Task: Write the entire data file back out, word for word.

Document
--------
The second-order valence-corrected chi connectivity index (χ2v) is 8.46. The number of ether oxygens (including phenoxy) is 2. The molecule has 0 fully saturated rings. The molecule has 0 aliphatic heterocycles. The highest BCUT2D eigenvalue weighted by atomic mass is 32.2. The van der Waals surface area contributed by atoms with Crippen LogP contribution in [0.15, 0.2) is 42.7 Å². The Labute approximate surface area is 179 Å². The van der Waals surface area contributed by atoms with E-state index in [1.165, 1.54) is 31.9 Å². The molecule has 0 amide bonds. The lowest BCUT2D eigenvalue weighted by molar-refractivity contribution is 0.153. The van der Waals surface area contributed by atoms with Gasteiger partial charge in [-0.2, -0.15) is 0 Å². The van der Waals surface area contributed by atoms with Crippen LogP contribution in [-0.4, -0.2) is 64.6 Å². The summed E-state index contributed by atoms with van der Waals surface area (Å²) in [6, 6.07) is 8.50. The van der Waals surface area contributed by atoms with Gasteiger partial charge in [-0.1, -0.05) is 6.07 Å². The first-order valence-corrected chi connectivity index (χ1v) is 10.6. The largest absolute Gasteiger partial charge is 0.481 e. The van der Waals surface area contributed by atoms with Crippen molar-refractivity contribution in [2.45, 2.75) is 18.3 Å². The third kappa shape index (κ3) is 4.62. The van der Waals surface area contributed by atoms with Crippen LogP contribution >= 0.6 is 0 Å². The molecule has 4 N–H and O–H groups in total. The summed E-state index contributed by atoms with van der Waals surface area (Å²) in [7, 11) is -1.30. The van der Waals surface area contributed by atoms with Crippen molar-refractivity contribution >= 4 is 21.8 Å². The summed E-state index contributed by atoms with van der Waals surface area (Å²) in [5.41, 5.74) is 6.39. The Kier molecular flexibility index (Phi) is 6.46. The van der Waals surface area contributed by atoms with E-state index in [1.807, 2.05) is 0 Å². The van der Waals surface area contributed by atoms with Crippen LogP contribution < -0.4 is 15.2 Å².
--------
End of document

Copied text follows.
The second-order valence-corrected chi connectivity index (χ2v) is 8.46. The number of ether oxygens (including phenoxy) is 2. The molecule has 0 fully saturated rings. The molecule has 0 aliphatic heterocycles. The highest BCUT2D eigenvalue weighted by atomic mass is 32.2. The van der Waals surface area contributed by atoms with Crippen LogP contribution in [0.15, 0.2) is 42.7 Å². The Labute approximate surface area is 179 Å². The van der Waals surface area contributed by atoms with E-state index in [1.165, 1.54) is 31.9 Å². The molecule has 0 amide bonds. The lowest BCUT2D eigenvalue weighted by molar-refractivity contribution is 0.153. The van der Waals surface area contributed by atoms with Gasteiger partial charge in [-0.2, -0.15) is 0 Å². The van der Waals surface area contributed by atoms with Crippen LogP contribution in [-0.4, -0.2) is 64.6 Å². The summed E-state index contributed by atoms with van der Waals surface area (Å²) in [6, 6.07) is 8.50. The van der Waals surface area contributed by atoms with Gasteiger partial charge in [-0.1, -0.05) is 6.07 Å². The first-order valence-corrected chi connectivity index (χ1v) is 10.6. The largest absolute Gasteiger partial charge is 0.481 e. The van der Waals surface area contributed by atoms with Crippen molar-refractivity contribution in [2.45, 2.75) is 18.3 Å². The third kappa shape index (κ3) is 4.62. The van der Waals surface area contributed by atoms with Crippen LogP contribution >= 0.6 is 0 Å². The molecule has 4 N–H and O–H groups in total. The summed E-state index contributed by atoms with van der Waals surface area (Å²) in [7, 11) is -1.30. The van der Waals surface area contributed by atoms with Crippen molar-refractivity contribution >= 4 is 21.8 Å². The summed E-state index contributed by atoms with van der Waals surface area (Å²) in [5.41, 5.74) is 6.39. The Kier molecular flexibility index (Phi) is 6.46. The van der Waals surface area contributed by atoms with E-state index in [1.807, 2.05) is 0 Å². The van der Waals surface area contributed by atoms with Crippen LogP contribution < -0.4 is 15.2 Å².